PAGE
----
Saturday, June 22, 2013

Madeleine and the UK prosecutors

Reports that top officials from the Crown Prosecution Service in London have had discussions in Lisbon with their Portuguese counterparts about the Madeleine McCann case have sparked yet more intrigue in a six-year saga brimming over with controversy and mystery.
In breaking the latest story, the London Evening Standard noted it was the first time that CPS lawyers had visited Portugal in connection with the Metropolitan Police’s £5 million review of the case and that it brought “new hope.”
First reports gave the impression that the CPS visit to Lisbon was very recent. In fact, Alison Saunders, the senior crown prosecutor for London, and her colleague Jenny Hopkins, head of the complex casework unit, visited in April.
 “The visit of Saunders and Hopkins, accompanied by Met investigators, is a significant development – and adds to speculation that the Met are about to begin a new investigation into the disappearance of the three-year-old in May 2007,” said the Guardian.
Amid conjecture over who might be included in the “people of interest” likely to be questioned in any fresh inquiry, both sides in the heated public debate over what may have happened to Madeleine have taken heart from the CPS involvement.
 The Sun declared that “Brit prosecutors have been to Portugal in the hunt for Madeleine McCann’s kidnapper — signalling fresh momentum in the bid to solve the mystery.”
The Independent said the prosecutors discussed “new leads.” The Daily Telegraph reported that the meeting was held to discuss “possible next steps.”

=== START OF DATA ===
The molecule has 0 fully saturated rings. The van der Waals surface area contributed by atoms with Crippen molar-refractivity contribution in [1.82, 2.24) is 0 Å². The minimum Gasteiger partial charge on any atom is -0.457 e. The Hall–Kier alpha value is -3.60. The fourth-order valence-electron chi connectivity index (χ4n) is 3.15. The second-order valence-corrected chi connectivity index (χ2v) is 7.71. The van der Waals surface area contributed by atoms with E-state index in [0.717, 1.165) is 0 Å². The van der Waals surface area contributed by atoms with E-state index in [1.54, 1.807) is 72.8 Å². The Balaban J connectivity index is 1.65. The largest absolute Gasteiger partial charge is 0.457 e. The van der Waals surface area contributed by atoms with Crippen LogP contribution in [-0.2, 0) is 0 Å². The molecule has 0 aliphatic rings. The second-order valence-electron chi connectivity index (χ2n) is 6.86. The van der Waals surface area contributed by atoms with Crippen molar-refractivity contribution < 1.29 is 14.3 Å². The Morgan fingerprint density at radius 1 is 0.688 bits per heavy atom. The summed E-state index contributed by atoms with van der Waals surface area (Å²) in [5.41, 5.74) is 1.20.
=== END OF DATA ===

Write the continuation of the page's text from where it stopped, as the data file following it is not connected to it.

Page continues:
In fact, we do not know what was discussed in Lisbon, only that the CPS visit was conducted in total secrecy. And it should be remembered that in English law public prosecutors - the CPS - do not investigate crimes. That is the role of the police. The CPS decides on sufficiency of evidence and then decides whether it is in the public interest to prosecute.
With this in mind, a key question: Were the visitors testing the sufficiency of the Portuguese evidence on various points so as to be able to prosecute in the UK?
Another question: By announcing the visit to the press in recent days was the idea to tempt revealing words or actions by the person or persons responsible for Madeleine’s disappearance?
Having held the talks in April, the London prosecutors have perhaps had sufficient time to make a report and forward it for consideration to the British Home Secretary, Theresa May. It is for her to decide what the next step should be.
Speculation among newspaper readers and in online forums has been ratcheted up, but, much more importantly, there is fresh reason to hope that real progress towards justice in this case may now be on the way. 

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